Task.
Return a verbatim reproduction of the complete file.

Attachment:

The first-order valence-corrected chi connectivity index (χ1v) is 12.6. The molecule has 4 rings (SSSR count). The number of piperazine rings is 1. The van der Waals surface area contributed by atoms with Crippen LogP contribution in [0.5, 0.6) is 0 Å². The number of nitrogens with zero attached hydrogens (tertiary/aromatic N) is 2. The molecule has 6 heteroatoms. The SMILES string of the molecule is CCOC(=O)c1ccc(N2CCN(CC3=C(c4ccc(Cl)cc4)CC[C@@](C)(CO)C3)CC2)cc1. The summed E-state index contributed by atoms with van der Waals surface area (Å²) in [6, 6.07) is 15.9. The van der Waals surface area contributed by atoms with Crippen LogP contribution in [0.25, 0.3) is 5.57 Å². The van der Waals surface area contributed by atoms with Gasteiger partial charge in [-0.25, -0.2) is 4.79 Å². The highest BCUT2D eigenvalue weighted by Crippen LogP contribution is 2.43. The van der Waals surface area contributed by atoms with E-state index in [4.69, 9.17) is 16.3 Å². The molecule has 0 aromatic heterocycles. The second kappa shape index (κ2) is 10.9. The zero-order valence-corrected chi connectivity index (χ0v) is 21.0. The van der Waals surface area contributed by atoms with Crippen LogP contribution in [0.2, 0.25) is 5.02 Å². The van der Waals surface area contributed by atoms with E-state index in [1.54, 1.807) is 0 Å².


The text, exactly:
The first-order valence-corrected chi connectivity index (χ1v) is 12.6. The molecule has 4 rings (SSSR count). The number of piperazine rings is 1. The van der Waals surface area contributed by atoms with Crippen LogP contribution in [0.5, 0.6) is 0 Å². The number of nitrogens with zero attached hydrogens (tertiary/aromatic N) is 2. The molecule has 6 heteroatoms. The SMILES string of the molecule is CCOC(=O)c1ccc(N2CCN(CC3=C(c4ccc(Cl)cc4)CC[C@@](C)(CO)C3)CC2)cc1. The summed E-state index contributed by atoms with van der Waals surface area (Å²) in [6, 6.07) is 15.9. The van der Waals surface area contributed by atoms with Crippen LogP contribution in [0.25, 0.3) is 5.57 Å². The van der Waals surface area contributed by atoms with Gasteiger partial charge in [-0.25, -0.2) is 4.79 Å². The highest BCUT2D eigenvalue weighted by Crippen LogP contribution is 2.43. The van der Waals surface area contributed by atoms with E-state index in [4.69, 9.17) is 16.3 Å². The molecule has 0 aromatic heterocycles. The second kappa shape index (κ2) is 10.9. The zero-order valence-corrected chi connectivity index (χ0v) is 21.0. The van der Waals surface area contributed by atoms with Crippen LogP contribution in [0.2, 0.25) is 5.02 Å². The van der Waals surface area contributed by atoms with E-state index in [1.54, 1.807) is 0 Å².